Tag Archives: Dennis Quaid

Switchback (1997, Jeb Stuart)

I’m having a hard time understanding certain aspects of Switchback. Primarily, Dennis Quaid’s terrible performance. I’m wondering if Jeb Stuart instructed him to imitate a log or if it was just Quaid’s read on the character. To be fair (to Stuart, not to Quaid), the character is a pretend protagonist. Stuart’s more interested in his Texas county sheriff election or the men working the railroad than he is in his main characters. Switchback has four main characters–Quaid, Danny Glover, Jared Leto and R. Lee Ermey. In many ways, even though it’s part of the 1990s serial killer boom (ruined by Dino De Laurentiis turning Hannibal Lector into a superhero–I’m using ‘ruined’ lightly), it’s a 1970s road movie.

I mean, Stuart is so interested in Ermey’s election and Glover’s railroad stories, Quaid’s renegade FBI agent and Leto’s medical school dropout are essentially ignored. Both characters get speeches to other characters (big shock, Glover and Ermey) and I suppose one could read a juxtapose between the two duets (Quaid and Ermey, Leto and Glover). I hesitate to even suggest Stuart was going for it–past his somewhat neat plotting, his ambitions seem to run very low–except there is a lot of careful attention played to the changes in the killer’s behavior, his motives and his general cognitive reasoning. It’s real interesting stuff because Stuart plays it so casual.

Glover’s great, Ermey’s good, Ted Levine’s great–Leto’s better than I expected but probably because Quaid is worse than I could have imagined.

A big feature of the film, which was originally called Going West in America, is the lack of women. In fact, the film could be called… Men Without Women. The women in the film are either victims, secretaries or unheard voices on telephones (who are absolutely supportive of their rogue FBI agent husbands). Stuart’s just fascinated by these men who work only with men, who rely only on other men… and he seems somewhat aware of it, as there’s a scene with a waitress wondering why Leto’s so weird around her.

There might be something in Leto’s missing back-story about it.

But Switchback isn’t terrible–the election stuff is somewhat engaging and Glover carries his scenes wonderfully. He’s having a lot of fun. Stuart is not a bad director–he seems a wee bit uncomfortable with a Panavision frame however–and his composition and setting go a long way toward that 1970s feel….

Even if the whole thing feels like a movie Sydney Pollack and Robert Redford would have made.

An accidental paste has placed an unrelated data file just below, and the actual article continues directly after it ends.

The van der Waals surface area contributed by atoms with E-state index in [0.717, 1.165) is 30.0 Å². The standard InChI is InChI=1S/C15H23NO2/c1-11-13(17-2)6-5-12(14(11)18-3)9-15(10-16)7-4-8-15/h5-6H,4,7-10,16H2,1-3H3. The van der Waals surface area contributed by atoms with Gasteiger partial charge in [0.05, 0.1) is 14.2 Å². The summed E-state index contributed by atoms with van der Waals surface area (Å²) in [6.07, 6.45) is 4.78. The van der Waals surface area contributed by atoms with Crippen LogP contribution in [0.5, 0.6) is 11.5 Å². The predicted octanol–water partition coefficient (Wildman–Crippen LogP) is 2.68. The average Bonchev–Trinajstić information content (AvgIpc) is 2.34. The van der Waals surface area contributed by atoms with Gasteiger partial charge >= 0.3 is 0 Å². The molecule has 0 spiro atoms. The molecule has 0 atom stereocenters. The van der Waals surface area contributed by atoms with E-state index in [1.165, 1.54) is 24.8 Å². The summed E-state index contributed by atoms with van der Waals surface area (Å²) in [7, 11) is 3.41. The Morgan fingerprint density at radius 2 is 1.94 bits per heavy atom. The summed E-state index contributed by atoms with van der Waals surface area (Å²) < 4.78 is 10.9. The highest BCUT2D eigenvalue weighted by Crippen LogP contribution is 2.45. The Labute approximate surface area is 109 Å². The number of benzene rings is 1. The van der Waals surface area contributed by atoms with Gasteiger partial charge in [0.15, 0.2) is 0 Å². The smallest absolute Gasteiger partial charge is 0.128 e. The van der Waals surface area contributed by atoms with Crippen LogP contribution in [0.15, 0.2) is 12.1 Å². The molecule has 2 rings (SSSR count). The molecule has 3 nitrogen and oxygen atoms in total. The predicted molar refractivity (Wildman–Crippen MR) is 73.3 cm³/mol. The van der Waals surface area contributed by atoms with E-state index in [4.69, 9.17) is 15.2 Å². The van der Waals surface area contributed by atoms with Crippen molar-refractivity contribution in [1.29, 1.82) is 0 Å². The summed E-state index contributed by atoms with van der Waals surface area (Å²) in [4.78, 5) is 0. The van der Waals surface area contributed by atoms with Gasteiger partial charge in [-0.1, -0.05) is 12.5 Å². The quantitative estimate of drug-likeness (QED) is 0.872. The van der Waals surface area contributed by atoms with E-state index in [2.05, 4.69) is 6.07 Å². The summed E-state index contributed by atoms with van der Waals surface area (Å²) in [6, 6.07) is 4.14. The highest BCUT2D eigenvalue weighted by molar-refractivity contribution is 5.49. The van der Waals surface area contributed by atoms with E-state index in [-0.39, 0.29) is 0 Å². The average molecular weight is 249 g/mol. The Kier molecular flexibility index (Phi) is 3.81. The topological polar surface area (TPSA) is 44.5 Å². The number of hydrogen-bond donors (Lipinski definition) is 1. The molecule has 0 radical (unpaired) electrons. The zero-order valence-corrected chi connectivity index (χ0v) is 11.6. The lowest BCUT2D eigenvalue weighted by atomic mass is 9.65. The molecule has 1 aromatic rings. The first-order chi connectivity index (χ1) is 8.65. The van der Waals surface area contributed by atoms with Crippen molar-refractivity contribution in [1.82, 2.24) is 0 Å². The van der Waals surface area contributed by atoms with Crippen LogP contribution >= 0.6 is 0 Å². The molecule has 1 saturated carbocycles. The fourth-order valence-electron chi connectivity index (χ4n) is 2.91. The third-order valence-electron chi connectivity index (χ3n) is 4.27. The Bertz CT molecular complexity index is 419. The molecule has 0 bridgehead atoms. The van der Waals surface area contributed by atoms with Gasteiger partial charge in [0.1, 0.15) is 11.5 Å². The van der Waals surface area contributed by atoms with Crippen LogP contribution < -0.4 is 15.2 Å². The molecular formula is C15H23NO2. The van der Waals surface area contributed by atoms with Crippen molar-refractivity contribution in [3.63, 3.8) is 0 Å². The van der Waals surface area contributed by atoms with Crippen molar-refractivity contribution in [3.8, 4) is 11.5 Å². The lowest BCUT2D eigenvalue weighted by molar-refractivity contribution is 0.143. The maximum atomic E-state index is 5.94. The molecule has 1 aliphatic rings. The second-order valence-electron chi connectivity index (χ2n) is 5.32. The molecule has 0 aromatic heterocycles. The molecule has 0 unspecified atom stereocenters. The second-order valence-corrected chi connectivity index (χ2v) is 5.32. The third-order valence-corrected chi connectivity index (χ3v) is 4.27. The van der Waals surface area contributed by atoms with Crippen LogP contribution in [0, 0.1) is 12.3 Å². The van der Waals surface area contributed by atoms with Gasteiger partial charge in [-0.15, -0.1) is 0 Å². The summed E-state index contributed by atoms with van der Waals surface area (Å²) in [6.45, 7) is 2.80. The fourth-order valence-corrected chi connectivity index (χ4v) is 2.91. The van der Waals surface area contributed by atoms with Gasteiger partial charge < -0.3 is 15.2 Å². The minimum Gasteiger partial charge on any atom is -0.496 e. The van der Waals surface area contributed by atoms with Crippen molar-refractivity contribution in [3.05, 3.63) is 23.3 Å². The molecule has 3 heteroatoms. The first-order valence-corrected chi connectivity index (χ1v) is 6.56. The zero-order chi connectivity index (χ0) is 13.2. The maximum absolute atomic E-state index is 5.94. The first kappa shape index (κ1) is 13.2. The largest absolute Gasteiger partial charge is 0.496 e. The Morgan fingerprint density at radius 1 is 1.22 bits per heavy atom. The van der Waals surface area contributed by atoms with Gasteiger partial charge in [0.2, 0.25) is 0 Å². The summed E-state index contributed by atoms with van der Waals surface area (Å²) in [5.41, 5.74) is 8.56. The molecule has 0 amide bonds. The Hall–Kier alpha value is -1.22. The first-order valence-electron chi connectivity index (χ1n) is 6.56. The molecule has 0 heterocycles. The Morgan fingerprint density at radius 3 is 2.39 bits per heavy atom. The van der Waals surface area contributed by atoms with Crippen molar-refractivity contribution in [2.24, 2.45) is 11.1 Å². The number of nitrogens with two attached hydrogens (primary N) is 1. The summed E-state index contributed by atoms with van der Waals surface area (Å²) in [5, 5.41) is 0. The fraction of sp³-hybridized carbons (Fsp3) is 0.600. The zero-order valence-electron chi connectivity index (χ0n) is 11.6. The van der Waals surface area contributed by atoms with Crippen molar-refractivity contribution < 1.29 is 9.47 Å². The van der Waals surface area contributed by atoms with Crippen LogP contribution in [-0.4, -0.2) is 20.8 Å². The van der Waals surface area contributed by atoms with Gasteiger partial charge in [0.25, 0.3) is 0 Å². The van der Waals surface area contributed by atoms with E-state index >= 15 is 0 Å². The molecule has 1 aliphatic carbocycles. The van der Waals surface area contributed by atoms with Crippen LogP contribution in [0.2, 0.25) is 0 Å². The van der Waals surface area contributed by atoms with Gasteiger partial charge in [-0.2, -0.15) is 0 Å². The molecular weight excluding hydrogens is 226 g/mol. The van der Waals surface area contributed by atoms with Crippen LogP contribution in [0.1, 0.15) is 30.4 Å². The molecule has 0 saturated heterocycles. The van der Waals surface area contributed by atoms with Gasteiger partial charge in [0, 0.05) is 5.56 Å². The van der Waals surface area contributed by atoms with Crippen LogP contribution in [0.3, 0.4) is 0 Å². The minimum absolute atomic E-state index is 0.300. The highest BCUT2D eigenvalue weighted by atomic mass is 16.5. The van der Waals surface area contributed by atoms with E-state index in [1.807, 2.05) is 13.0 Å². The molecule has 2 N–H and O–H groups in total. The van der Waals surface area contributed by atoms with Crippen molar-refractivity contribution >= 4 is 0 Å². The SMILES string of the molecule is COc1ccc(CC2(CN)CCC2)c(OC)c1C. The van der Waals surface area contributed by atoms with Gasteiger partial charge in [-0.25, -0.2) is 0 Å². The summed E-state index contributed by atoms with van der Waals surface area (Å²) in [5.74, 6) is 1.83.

And the end, surprisingly, is rather effective, even though it leaves lots unresolved and there’s an unbelievable character there–and a rather significant one missing (is that obscure enough–I mean, it is a serial killer movie).

1.5/4★½

CREDITS

Written and directed by Jeb Stuart; director of photography, Oliver Wood; edited by Conrad Buff; music by Basil Poledouris; production designer, Jeff Howard; produced by Gale Anne Hurd; released by Paramount Pictures.

Starring Danny Glover (Bob Goodall), Dennis Quaid (Frank LaCrosse), Jared Leto (Lane Dixon), R. Lee Ermey (Sheriff Buck Olmstead), Ted Levine (Nate), William Fichtner (McGinnis) and Leo Burmester (Shorty).


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Wyatt Earp (1994, Lawrence Kasdan), the expanded edition

Thirty-nine years old when Wyatt Earp was released, all Kevin Costner needed to do to de-age himself twenty years was smile. During the young Earp days, Costner looks younger than costar Annabeth Gish, not to mention Linden Ashby (playing his younger brother).

The extended version of Wyatt Earp clocks in at three and a half hours. It’s not available on DVD, which is a shame, since it’s the only way to watch the film. Wyatt Earp is a tragedy, spending an hour setting up the character as an affable, hopeful (and a little simple) young man, then destroys him. If he weren’t destroyed, of course, he wouldn’t be much of a main character but I’d forgotten how affecting his destruction is to watch. The film is unique in its lack of acts–first, second and third–it follows the character from youth and, while it must skip some boring parts, contains little in the way of rising action. For example, there’s every indication Joanna Going is going to be as insignificant to the film overall as Téa Leoni. In fact, Leoni’s got more potential as a romantic interest than Going.